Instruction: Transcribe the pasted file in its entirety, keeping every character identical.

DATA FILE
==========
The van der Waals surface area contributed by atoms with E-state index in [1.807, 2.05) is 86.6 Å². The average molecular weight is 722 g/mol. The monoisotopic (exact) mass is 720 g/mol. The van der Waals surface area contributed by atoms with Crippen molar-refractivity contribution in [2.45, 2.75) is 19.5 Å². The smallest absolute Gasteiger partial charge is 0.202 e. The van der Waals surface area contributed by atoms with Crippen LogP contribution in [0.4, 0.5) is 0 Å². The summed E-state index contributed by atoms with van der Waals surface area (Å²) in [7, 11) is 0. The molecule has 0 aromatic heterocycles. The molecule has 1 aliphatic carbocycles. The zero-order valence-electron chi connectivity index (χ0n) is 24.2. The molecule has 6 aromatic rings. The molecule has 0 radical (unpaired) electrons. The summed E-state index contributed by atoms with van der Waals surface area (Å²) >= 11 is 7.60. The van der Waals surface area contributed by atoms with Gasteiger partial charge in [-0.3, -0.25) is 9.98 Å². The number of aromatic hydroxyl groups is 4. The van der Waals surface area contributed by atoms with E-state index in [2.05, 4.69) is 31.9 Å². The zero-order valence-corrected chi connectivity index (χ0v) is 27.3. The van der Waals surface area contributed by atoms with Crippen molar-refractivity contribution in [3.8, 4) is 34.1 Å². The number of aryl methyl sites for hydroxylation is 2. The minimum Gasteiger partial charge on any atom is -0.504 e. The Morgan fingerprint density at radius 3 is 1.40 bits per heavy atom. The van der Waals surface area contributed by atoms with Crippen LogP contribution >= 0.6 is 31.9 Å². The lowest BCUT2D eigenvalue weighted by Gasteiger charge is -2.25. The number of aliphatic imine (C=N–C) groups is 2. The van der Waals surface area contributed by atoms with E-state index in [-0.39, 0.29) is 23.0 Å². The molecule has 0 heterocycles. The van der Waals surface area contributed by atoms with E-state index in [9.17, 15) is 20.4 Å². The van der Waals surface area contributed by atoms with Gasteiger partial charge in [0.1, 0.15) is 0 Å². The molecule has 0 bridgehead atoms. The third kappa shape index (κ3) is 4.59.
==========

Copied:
The van der Waals surface area contributed by atoms with E-state index in [1.807, 2.05) is 86.6 Å². The average molecular weight is 722 g/mol. The monoisotopic (exact) mass is 720 g/mol. The van der Waals surface area contributed by atoms with Crippen molar-refractivity contribution in [2.45, 2.75) is 19.5 Å². The smallest absolute Gasteiger partial charge is 0.202 e. The van der Waals surface area contributed by atoms with Crippen LogP contribution in [0.4, 0.5) is 0 Å². The summed E-state index contributed by atoms with van der Waals surface area (Å²) in [7, 11) is 0. The molecule has 0 aromatic heterocycles. The molecule has 1 aliphatic carbocycles. The zero-order valence-electron chi connectivity index (χ0n) is 24.2. The molecule has 6 aromatic rings. The molecule has 0 radical (unpaired) electrons. The summed E-state index contributed by atoms with van der Waals surface area (Å²) >= 11 is 7.60. The van der Waals surface area contributed by atoms with Gasteiger partial charge in [-0.3, -0.25) is 9.98 Å². The number of aromatic hydroxyl groups is 4. The van der Waals surface area contributed by atoms with E-state index in [2.05, 4.69) is 31.9 Å². The zero-order valence-corrected chi connectivity index (χ0v) is 27.3. The van der Waals surface area contributed by atoms with Crippen molar-refractivity contribution in [3.8, 4) is 34.1 Å². The number of aryl methyl sites for hydroxylation is 2. The minimum Gasteiger partial charge on any atom is -0.504 e. The Morgan fingerprint density at radius 3 is 1.40 bits per heavy atom. The van der Waals surface area contributed by atoms with Crippen LogP contribution >= 0.6 is 31.9 Å². The lowest BCUT2D eigenvalue weighted by Gasteiger charge is -2.25. The number of aliphatic imine (C=N–C) groups is 2. The van der Waals surface area contributed by atoms with E-state index in [-0.39, 0.29) is 23.0 Å². The molecule has 0 heterocycles. The van der Waals surface area contributed by atoms with E-state index in [9.17, 15) is 20.4 Å². The van der Waals surface area contributed by atoms with Gasteiger partial charge in [0.1, 0.15) is 0 Å². The molecule has 0 bridgehead atoms. The third kappa shape index (κ3) is 4.59.